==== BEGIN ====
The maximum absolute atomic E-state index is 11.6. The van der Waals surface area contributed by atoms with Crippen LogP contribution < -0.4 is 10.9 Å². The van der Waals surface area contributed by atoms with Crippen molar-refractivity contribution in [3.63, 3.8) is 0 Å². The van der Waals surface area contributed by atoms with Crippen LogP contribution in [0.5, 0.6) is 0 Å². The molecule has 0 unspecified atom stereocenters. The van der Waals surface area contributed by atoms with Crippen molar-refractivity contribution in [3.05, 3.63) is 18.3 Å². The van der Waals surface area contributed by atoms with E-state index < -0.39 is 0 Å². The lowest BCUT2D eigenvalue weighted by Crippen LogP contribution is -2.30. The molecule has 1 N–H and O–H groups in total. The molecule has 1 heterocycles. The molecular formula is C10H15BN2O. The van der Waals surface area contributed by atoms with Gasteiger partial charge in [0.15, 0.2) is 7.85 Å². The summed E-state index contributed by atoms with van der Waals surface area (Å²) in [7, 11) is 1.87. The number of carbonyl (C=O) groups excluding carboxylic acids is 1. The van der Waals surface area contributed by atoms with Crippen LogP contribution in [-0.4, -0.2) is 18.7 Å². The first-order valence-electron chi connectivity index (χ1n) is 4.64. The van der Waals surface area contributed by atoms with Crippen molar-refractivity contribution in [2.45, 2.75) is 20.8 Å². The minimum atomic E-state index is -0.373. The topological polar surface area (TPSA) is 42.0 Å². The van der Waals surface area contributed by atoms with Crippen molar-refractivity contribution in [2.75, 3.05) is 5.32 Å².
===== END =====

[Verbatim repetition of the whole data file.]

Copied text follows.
The maximum absolute atomic E-state index is 11.6. The van der Waals surface area contributed by atoms with Crippen LogP contribution < -0.4 is 10.9 Å². The van der Waals surface area contributed by atoms with Crippen molar-refractivity contribution in [3.63, 3.8) is 0 Å². The van der Waals surface area contributed by atoms with Crippen LogP contribution in [0.5, 0.6) is 0 Å². The molecule has 0 unspecified atom stereocenters. The van der Waals surface area contributed by atoms with Crippen molar-refractivity contribution in [3.05, 3.63) is 18.3 Å². The van der Waals surface area contributed by atoms with E-state index < -0.39 is 0 Å². The lowest BCUT2D eigenvalue weighted by Crippen LogP contribution is -2.30. The molecule has 1 N–H and O–H groups in total. The molecule has 1 heterocycles. The molecular formula is C10H15BN2O. The van der Waals surface area contributed by atoms with Gasteiger partial charge in [0.15, 0.2) is 7.85 Å². The summed E-state index contributed by atoms with van der Waals surface area (Å²) in [7, 11) is 1.87. The number of carbonyl (C=O) groups excluding carboxylic acids is 1. The van der Waals surface area contributed by atoms with Crippen LogP contribution in [-0.4, -0.2) is 18.7 Å². The first-order valence-electron chi connectivity index (χ1n) is 4.64. The van der Waals surface area contributed by atoms with Crippen molar-refractivity contribution in [2.45, 2.75) is 20.8 Å². The minimum atomic E-state index is -0.373. The topological polar surface area (TPSA) is 42.0 Å². The van der Waals surface area contributed by atoms with Crippen molar-refractivity contribution in [2.75, 3.05) is 5.32 Å².